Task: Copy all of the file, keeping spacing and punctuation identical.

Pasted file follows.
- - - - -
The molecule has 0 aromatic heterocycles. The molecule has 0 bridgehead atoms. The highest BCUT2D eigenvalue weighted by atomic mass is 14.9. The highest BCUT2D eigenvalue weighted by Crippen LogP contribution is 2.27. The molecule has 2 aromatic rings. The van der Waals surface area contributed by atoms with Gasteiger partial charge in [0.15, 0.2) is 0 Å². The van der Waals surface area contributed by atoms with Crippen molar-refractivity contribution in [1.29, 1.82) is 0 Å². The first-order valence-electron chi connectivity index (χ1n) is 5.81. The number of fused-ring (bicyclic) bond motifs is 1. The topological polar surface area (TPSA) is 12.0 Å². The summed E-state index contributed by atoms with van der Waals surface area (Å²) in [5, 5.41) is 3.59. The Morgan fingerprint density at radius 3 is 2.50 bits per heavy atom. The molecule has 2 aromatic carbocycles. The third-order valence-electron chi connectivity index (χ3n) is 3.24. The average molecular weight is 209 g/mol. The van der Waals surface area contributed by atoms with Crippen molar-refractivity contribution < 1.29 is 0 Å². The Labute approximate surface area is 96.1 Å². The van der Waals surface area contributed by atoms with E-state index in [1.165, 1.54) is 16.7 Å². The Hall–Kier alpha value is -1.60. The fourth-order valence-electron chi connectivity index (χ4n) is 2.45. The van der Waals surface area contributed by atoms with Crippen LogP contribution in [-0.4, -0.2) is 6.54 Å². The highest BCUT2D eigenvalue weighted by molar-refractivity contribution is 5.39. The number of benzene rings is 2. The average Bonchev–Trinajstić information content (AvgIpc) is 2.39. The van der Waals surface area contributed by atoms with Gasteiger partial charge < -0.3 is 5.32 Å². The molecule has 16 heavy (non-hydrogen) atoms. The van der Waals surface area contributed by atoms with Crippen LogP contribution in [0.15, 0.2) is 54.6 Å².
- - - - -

The molecule has 0 aromatic heterocycles. The molecule has 0 bridgehead atoms. The highest BCUT2D eigenvalue weighted by atomic mass is 14.9. The highest BCUT2D eigenvalue weighted by Crippen LogP contribution is 2.27. The molecule has 2 aromatic rings. The van der Waals surface area contributed by atoms with Gasteiger partial charge in [0.15, 0.2) is 0 Å². The van der Waals surface area contributed by atoms with Crippen molar-refractivity contribution in [1.29, 1.82) is 0 Å². The first-order valence-electron chi connectivity index (χ1n) is 5.81. The number of fused-ring (bicyclic) bond motifs is 1. The topological polar surface area (TPSA) is 12.0 Å². The summed E-state index contributed by atoms with van der Waals surface area (Å²) in [5, 5.41) is 3.59. The Morgan fingerprint density at radius 3 is 2.50 bits per heavy atom. The molecule has 2 aromatic carbocycles. The third-order valence-electron chi connectivity index (χ3n) is 3.24. The average molecular weight is 209 g/mol. The van der Waals surface area contributed by atoms with Crippen molar-refractivity contribution < 1.29 is 0 Å². The Labute approximate surface area is 96.1 Å². The van der Waals surface area contributed by atoms with E-state index in [1.165, 1.54) is 16.7 Å². The Hall–Kier alpha value is -1.60. The fourth-order valence-electron chi connectivity index (χ4n) is 2.45. The van der Waals surface area contributed by atoms with Crippen LogP contribution in [-0.4, -0.2) is 6.54 Å². The highest BCUT2D eigenvalue weighted by molar-refractivity contribution is 5.39. The number of benzene rings is 2. The average Bonchev–Trinajstić information content (AvgIpc) is 2.39. The van der Waals surface area contributed by atoms with Gasteiger partial charge < -0.3 is 5.32 Å². The molecule has 16 heavy (non-hydrogen) atoms. The van der Waals surface area contributed by atoms with Crippen LogP contribution in [0.15, 0.2) is 54.6 Å².